- Use Exponential smoothing forecasts with alpha of 0.1, 0.2, …, 0.9 to predict October 2022 demand. Identify the value of alpha that results in the lowest MAD.

- Find the monthly seasonal indices for the demand values using Simple Average (SA) method. Find the de-seasonalized demand values by dividing monthly demand by respective seasonal indices.

- Use regression to perform trend analysis on the de-seasonalized demand values. Is trend analysis suitable for this data? Find MAD and explain the Excel Regression output (trend equation, r, r-squared, goodness of model).

- Find the seasonally adjusted trend forecasts for October through December 2022.

- Perform simple linear regression analysis with ADV as the independent variable to predict demand. Write the complete equation, find MAD and explain the Excel Regression output.
__Make sure to use the de-seasonalized demand data for this model and all future models.__

- Repeat part (10) with DIFF as the independent variable.

- Construct multiple linear regression model with Period, AIP, DIFF, and ADV as independent variables. Formulate the equation, find MAD, and explain the output. Rank variables based on their degree of contribution to the model. Observe significant F, R-squared, and p-values and explain.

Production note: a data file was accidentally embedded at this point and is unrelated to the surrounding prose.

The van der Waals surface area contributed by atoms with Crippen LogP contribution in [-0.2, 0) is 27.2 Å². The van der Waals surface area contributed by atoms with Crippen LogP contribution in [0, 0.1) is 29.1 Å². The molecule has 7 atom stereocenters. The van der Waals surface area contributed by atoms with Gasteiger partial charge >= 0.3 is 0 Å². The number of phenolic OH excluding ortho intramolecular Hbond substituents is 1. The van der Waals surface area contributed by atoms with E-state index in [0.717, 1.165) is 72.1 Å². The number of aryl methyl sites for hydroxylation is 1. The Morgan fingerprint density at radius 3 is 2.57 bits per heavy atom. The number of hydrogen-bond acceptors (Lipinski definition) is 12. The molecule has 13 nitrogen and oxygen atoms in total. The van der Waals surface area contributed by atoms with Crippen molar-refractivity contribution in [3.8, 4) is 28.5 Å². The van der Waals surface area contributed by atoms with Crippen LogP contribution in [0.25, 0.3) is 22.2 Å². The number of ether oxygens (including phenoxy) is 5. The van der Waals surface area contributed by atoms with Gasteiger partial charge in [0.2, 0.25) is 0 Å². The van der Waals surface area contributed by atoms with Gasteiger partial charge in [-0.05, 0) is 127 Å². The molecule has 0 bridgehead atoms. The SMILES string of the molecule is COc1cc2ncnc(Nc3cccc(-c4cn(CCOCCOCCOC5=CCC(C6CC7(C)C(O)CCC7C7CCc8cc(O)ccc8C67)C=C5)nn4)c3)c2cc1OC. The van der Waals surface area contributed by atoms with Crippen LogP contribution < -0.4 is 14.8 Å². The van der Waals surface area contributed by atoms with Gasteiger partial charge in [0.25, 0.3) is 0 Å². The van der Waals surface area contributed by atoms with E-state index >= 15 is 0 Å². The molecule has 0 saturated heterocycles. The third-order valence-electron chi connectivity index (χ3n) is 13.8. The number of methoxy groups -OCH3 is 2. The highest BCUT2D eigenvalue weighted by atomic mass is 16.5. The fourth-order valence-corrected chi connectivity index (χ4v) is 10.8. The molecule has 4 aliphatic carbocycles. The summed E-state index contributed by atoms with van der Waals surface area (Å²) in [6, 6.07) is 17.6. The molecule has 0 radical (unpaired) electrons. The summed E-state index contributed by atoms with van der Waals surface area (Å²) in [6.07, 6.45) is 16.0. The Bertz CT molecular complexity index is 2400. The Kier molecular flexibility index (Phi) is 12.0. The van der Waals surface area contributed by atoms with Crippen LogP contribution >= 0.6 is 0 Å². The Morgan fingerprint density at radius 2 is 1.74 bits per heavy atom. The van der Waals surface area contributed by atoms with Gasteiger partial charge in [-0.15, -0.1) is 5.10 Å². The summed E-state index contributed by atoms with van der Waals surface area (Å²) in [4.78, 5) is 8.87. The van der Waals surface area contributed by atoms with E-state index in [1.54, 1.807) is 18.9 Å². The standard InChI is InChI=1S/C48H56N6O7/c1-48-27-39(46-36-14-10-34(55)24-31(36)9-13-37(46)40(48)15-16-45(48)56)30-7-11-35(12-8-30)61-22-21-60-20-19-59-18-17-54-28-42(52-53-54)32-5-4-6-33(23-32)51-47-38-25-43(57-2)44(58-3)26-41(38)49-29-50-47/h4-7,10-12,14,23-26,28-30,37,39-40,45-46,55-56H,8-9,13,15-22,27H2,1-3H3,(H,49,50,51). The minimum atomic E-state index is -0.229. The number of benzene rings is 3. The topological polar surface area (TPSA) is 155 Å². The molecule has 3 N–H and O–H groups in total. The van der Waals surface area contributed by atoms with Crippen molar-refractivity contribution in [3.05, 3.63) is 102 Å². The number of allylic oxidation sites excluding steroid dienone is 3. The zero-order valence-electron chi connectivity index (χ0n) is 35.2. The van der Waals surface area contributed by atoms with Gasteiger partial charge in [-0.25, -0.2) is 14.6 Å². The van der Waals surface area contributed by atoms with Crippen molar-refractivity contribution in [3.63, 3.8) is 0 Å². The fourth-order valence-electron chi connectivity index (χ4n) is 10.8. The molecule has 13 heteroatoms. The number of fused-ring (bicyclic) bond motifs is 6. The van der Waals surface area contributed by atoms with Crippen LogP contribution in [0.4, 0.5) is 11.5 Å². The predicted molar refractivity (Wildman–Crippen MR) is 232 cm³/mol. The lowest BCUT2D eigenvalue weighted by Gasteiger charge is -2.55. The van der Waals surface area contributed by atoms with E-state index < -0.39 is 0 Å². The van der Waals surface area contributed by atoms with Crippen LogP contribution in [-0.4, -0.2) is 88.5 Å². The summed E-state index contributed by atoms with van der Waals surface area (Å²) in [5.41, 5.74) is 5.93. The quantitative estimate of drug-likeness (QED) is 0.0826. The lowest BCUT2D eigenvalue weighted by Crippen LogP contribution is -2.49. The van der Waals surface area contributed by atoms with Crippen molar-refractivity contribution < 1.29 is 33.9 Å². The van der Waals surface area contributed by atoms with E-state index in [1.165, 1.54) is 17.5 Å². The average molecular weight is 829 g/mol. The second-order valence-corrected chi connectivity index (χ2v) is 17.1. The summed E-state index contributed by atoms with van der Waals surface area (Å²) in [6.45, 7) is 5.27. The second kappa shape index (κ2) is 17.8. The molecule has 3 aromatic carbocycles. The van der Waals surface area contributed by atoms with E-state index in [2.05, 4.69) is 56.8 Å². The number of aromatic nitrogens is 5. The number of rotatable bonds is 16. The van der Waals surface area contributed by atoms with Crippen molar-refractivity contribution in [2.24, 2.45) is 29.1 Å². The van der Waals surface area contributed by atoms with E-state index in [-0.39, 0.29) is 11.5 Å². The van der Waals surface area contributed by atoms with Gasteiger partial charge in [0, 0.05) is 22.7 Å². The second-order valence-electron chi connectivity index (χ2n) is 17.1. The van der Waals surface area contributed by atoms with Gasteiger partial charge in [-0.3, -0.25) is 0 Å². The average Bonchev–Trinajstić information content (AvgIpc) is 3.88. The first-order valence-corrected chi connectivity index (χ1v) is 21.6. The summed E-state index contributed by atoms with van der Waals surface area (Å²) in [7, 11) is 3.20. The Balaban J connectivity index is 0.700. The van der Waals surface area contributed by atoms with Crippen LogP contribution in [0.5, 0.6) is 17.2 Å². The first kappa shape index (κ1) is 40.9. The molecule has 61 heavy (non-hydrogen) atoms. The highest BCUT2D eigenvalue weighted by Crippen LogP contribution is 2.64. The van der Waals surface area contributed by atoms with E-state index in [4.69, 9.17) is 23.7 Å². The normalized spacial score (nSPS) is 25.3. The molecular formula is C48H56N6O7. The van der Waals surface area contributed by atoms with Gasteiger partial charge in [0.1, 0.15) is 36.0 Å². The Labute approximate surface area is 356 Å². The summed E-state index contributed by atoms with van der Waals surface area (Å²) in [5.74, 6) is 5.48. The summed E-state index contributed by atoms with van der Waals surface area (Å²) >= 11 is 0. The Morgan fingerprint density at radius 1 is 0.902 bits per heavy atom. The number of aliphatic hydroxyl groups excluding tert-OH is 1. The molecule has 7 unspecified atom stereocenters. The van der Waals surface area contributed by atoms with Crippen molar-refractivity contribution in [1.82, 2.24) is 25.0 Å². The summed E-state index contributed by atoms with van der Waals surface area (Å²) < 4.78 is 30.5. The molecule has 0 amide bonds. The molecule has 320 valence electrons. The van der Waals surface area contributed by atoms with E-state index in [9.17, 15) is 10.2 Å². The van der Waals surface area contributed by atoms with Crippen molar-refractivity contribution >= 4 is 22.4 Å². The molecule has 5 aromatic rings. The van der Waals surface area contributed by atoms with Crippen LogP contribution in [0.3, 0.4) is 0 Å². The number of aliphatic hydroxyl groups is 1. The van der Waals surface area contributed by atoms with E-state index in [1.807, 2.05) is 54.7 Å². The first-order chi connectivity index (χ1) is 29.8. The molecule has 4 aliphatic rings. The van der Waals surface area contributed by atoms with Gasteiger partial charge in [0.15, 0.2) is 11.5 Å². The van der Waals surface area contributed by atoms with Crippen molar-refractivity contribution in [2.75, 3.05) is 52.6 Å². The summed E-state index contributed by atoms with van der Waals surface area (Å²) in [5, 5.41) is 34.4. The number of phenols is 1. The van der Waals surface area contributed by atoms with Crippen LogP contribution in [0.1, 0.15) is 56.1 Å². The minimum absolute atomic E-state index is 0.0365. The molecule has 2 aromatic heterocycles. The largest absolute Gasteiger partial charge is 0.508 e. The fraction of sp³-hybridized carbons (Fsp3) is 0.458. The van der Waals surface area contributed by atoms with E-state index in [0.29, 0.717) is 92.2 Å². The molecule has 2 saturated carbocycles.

- Perform multiple linear regression analysis with Period, DIFF, and ADV as independent variables. Formulate the equation and find MAD. Which variable is the most significant predictor of demand? Rank the independent variables based on their degree of contribution to the model. Observe significant F, R-squared, and p-values and explain.

- Use the model obtained in parts 13 and make forecasts for the following months. Make sure to seasonalize final forecasts.

__Period Price AIP ADV ____ __

Oct. 2022 $7.30 $7.65 $10.9

Nov. 2022 $7.45 $7.70 $11.5

Dec. 2022 $7.80 $7.95 $11.7

- Provide a case conclusion based on above analysis.

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**Grading Criteria **

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- Completeness/Correctness 70%
- Quality of Interpretations/Analysis 20%
- General Quality of Report/graphs/writing 10%